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Top dog: U of M psychology alum turning ‘Chaser’ into a household word
Dogs comprehend a lot of what owners tell them, but how many words do dogs actually understand? For Chaser, a 6-year-old Border Collie, the total is more than 1,000 words.

Chaser and owner John Pilley, the first psychology PhD recipient at the University of Memphis, work four to five hours a day practicing vocabulary and basic sentence commands.

“How can a dog learn 1,000 words?” Pilley asked. “Just like children do. She learned that objects have names. For example, when I showed her an object and said, ‘Chaser, this is Santa Claus,’ those words alone were sufficient for her to become aware that the word that I used referred to that particular object.”

He believes any pet has a larger mental capacity than most owners realize.

Pilley graduated from then-Memphis State University in 1969 with a PhD in experimental psychology.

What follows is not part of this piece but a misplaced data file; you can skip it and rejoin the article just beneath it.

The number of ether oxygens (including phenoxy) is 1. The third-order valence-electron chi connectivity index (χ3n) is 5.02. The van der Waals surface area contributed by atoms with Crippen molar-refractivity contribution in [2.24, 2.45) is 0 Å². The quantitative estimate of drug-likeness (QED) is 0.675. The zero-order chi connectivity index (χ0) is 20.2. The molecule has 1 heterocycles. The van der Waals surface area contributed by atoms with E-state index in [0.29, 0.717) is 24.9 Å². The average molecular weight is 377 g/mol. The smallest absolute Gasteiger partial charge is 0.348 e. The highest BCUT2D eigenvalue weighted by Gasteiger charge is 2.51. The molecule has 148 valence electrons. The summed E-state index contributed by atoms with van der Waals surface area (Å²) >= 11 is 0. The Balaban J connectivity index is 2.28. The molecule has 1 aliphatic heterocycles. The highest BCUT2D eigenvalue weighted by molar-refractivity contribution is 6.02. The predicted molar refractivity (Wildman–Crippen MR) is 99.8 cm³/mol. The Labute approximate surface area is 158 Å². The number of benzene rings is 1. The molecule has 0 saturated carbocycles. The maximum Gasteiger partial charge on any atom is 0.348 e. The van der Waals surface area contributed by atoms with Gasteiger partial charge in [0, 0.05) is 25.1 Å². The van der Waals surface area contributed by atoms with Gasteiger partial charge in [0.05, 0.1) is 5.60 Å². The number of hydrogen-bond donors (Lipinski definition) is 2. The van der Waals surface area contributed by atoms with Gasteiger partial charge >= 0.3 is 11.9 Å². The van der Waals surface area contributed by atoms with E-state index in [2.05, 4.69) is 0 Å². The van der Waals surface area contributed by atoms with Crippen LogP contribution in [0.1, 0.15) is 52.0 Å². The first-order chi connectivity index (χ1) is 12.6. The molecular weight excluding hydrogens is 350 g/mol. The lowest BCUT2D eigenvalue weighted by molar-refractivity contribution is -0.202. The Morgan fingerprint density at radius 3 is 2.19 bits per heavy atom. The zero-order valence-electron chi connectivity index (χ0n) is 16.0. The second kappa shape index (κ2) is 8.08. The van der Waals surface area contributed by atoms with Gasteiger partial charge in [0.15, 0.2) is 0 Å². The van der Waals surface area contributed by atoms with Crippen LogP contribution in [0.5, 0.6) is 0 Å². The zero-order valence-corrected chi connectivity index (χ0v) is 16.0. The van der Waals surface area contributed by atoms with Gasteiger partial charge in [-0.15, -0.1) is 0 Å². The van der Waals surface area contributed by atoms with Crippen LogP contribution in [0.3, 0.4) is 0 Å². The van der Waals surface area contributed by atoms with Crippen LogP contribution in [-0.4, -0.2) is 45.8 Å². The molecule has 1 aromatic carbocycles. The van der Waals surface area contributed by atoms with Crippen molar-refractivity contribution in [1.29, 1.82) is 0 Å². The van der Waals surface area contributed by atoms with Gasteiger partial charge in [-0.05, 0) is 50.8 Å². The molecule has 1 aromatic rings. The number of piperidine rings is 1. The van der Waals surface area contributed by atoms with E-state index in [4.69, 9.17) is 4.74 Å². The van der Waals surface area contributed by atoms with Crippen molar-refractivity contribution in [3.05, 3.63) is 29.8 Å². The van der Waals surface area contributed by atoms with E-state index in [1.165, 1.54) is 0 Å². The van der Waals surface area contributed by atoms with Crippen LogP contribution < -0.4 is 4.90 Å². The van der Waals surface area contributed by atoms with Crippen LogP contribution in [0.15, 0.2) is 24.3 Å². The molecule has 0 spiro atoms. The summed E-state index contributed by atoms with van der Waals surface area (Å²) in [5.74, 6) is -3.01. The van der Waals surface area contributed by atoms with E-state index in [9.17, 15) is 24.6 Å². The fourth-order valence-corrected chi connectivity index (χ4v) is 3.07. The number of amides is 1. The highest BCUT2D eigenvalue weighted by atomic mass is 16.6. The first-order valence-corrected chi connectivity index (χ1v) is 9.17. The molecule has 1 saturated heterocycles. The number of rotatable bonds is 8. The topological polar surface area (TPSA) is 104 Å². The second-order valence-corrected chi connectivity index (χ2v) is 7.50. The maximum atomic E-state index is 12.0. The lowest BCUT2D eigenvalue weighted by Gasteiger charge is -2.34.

Former instructor Frank Leeming, Pilley’s U of M academic adviser, said of his past student, “His work with his dog probably pales in comparison to his work with students and people. I imagine he has had an enormous influence on a very large number of students at Wofford.”

Pilley spent 30 years teaching psychology courses at Wofford College, a liberal arts college in Spartanburg, S.C.

Leeming not only motivated Pilley, but outside of class, the two became friends.

“He is the one who helped me develop an interest in discovery and research,” Pilley said. “Through the years, and even before I graduated, he became one of my best friends. He taught not just in class, but he taught outside of class.”

Only in the last 10 years of his teaching did he start working with dogs. Chaser is the fifth dog Pilley has worked with for these studies. Previously he had studied rats and pigeons.

Chaser and Pilley were also featured on the PBS show Nova scienceNOW in February. Visit www.pbs.org/wgbh/nova/nature/how-smart-dogs.html to see clips from the show.

— by Laura Fenton

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